The Fisher Phillips attorneys also believe it is a good idea to consider suggesting and even encouraging employees to get flu shots. You can even have a qualified medical professional to administer shots at your workplace.

Requiring employees to get mandatory flu vaccinations is a controversial action, however. Many workers will refuse to comply, although in some industries like healthcare, mandatory flu shots are common. You must be prepared for employees objecting to the vaccination for a variety of reasons. Is the worker objecting on religious grounds? Can the vaccine aggravate another health condition or set off an allergic reaction? Does the employee simply fear needles?

According to the EEOC, an employer must interact with any employee who objects to vaccines, whether based on religious or health reasons. You need to consider possible issues under the Americans with Disabilities Act and whether reasonable accommodations are necessary, the attorneys emphasize.

“You should consider creating forms for employees to fill out if they want to request exemptions from any required inoculations based on religious, disability or medically-related reasons,” they add. “Make sure you have a team available to review and resolve any such requests in a professional and expeditious manner.”

The Wages of Bad Weather

When it comes to dealing with snow and freezing rain, company policies also should include how employees can find out if the business is open, how their schedule may be changed, what they should do if they are unable to make it to work or continue working due to the weather, and any reporting time rules for compensation that may apply under state law.

If you already have such policies in place, now is the time to review them to make sure they are up-to-date, compliant with applicable federal and state wage and hour laws, and reflect the current company philosophy on these issues, the attorneys urge.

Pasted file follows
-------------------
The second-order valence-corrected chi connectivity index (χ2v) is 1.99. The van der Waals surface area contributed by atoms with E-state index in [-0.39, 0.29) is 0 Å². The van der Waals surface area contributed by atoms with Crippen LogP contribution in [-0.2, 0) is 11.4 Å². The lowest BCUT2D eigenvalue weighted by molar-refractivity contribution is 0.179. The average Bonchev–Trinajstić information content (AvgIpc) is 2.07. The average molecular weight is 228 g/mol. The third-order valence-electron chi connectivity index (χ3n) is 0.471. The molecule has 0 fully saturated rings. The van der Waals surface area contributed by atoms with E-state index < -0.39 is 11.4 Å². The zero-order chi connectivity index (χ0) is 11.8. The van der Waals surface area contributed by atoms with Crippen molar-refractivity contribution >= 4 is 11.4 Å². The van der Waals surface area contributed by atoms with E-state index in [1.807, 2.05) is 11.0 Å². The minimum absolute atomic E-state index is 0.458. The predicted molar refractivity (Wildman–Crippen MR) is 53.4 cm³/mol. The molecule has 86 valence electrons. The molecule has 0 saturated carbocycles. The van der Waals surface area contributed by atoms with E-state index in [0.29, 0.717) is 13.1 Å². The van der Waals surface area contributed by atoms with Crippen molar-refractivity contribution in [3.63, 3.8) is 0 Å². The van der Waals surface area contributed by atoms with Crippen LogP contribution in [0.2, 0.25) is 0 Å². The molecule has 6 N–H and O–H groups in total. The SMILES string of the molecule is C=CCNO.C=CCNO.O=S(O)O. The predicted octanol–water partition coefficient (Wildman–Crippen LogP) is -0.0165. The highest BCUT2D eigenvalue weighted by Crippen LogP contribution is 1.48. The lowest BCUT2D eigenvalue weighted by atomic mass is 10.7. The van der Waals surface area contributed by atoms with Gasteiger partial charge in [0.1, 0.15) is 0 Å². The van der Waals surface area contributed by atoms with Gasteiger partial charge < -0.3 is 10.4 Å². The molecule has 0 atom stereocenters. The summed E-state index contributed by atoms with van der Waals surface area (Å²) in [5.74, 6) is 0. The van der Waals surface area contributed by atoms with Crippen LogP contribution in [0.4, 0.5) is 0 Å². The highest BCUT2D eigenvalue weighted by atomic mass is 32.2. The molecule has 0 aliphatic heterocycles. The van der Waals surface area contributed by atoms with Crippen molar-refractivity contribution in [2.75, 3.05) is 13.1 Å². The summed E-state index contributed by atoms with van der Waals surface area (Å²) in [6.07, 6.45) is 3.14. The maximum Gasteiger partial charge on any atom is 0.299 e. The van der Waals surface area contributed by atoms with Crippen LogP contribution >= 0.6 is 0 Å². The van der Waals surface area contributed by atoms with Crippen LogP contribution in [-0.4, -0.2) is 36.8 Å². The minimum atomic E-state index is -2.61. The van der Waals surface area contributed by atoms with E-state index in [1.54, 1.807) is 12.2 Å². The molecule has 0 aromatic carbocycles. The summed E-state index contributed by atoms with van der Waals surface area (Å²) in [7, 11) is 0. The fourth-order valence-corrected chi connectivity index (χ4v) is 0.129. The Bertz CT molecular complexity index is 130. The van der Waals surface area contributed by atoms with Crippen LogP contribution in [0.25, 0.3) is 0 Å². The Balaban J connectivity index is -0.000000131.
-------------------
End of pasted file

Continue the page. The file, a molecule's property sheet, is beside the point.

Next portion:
Employees are treated differently under the Federal Fair Labor Standards Act (FLSA) depending on whether they are classified as exempt or non-exempt workers who are entitled to overtime pay. Non-exempt employees have to be paid only for the hours they work.

Absent some contractual obligation—such as an individual employment agreement or a union contract—or obligations arising under public policy (such as reporting time regulations), you are not required to pay non-exempt employees if they miss work due to inclement weather.

Also, it is permissible to make non-exempt employees use vacation time for weather-related absences, even for a half day—even if that would be a bad idea. “Of course, before implementing such a policy, you should consider how disgruntled your employees might be if they are forced to use vacation time when missing work,” the attorneys point out. “Your employees are more likely to favor a policy that allows them to choose whether to use a vacation day to cover their winter-related absence, or to simply not be paid if they are saving vacation for special plans.”

Exempt employees are different—you must pay them their full salary for any week in which they perform work. For example, if your company is shut down for three out of five days during the workweek, you must still pay the exempt employees their normal weekly salary. To do otherwise signifies that an employee is not exempt and might lead to costly litigation, the Fisher Phillips attorneys warn.

You are not required to provide paid vacation or time off for any employees, exempt or non-exempt. But if you have a vacation or paid time off policy that covers exempt employees, unless otherwise prohibited by local or state law, the attorneys say you may substitute or reduce the accrued leave for the time an employee is absent from work.

“Even if the substitution is for less than a full day, it will not affect the classification of the employee as exempt,” the attorneys explain. “Either way, if the exempt employees work for a small portion of the workweek, they must be paid for the entire week, even if your operations are closed for a portion of the week.”

What if your business stays open but an employee can’t make it to work? The Labor Department holds that if you are open for business and an exempt employee chooses not to or can’t report to work, you may count this as time off for personal reasons.